The Baha’i faith is one of the world’s youngest religions and as of 2004 claims a following of 17,530 in South Carolina, one of the largest concentrations of Baha’is in the United States. The religion was founded by Mírzá Husayn’ ‘Alí (1817–1892), who later became known as “Bahá’u’lláh” (“The Glory of God.”). “Baha’i” is derived from “baha” (“glory and splendor”) and is the designation of the adherents to the faith.
The religion grew out of the Babi faith, founded in 1844 by Siyyid ‘Alí Muhammad, the “Bab” (“Gate”). Leadership of the Baha’i community passed from Bahá’u’lláh to his eldest son, ‘Abdu’l-Baha, and finally to Shoghi Effendi Rabbani, Bahá’u’lláh’s eldest grandson. Shoghi Effendi translated his great-grandfather’s writings into English, which aided in the global growth of the religion. Some of the religion’s principles are the oneness of humankind, the common foundation of all religions, religion and science as integral parts of truth, the equality of men and women, and the elimination of prejudice of all kinds.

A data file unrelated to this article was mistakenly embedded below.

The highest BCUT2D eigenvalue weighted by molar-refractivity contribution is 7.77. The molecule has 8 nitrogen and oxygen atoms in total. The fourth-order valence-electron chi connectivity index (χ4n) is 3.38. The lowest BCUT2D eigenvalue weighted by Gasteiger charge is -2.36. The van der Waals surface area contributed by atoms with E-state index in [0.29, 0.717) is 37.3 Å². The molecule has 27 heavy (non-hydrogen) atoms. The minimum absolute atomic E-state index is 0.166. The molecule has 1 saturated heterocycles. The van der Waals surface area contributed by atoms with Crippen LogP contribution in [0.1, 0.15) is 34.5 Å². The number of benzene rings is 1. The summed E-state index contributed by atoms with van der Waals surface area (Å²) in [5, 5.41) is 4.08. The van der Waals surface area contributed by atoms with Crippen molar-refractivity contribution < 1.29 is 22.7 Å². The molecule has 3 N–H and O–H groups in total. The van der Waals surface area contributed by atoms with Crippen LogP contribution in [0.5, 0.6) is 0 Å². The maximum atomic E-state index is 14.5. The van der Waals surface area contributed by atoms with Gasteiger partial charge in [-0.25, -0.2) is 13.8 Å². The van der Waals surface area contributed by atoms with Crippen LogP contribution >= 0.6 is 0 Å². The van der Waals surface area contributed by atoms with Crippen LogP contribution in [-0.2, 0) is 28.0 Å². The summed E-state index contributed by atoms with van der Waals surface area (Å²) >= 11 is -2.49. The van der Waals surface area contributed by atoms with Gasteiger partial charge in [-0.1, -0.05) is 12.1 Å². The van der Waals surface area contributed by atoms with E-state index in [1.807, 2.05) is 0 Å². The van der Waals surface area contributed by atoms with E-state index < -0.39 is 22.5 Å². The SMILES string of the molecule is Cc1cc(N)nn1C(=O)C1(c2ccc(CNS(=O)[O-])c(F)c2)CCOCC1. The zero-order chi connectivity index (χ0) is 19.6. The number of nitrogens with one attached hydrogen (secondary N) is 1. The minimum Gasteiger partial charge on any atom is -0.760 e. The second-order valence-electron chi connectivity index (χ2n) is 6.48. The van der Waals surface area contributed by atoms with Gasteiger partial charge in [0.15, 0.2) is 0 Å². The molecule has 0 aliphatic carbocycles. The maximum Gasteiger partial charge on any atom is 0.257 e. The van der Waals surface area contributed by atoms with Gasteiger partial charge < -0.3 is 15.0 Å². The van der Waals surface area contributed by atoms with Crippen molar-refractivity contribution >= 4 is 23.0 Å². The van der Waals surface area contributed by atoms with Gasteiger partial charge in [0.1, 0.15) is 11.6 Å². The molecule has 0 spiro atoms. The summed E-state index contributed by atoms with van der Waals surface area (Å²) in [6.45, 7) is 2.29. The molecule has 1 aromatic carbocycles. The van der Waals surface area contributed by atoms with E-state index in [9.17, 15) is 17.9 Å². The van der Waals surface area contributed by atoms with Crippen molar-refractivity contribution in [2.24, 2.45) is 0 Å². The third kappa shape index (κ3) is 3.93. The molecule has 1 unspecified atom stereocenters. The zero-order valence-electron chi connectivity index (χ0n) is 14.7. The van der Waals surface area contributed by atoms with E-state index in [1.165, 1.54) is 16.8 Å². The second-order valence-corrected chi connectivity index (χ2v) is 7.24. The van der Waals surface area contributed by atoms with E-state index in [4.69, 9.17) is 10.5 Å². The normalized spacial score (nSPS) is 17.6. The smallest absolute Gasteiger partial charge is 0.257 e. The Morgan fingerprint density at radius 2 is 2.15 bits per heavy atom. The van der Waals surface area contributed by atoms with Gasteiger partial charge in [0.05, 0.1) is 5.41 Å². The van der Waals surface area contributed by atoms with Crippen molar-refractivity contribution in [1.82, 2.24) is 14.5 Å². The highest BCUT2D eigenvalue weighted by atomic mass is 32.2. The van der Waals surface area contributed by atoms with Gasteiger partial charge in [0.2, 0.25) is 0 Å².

Bahá’u’lláh’s teachings were brought to South Carolina by the son of a slave, Louis G. Gregory (1874–1951), a native of Charleston and a 1902 graduate of Howard University Law School. Becoming a confirmed believer in the Baha’i faith in 1909, he made his first teaching trip to Charleston and seven other southern cities the following year. Gregory grew to international prominence in the Baha’i faith; thus the eponym of the Louis G. Gregory Baha’i Institute and radio station WLGI in Hemingway.
Hatcher, William S., and J. Douglas Martin. The Baha’i Faith: The Emerging Global Religion. New ed. Wilmette, Ill.: Baha’i Publishing Trust, 2002.
Morrison, Gayle. To Move the World: Louis G. Gregory and the Advancement of Racial Unity in America. Wilmette, Ill.: Baha’i Publishing Trust, 1982.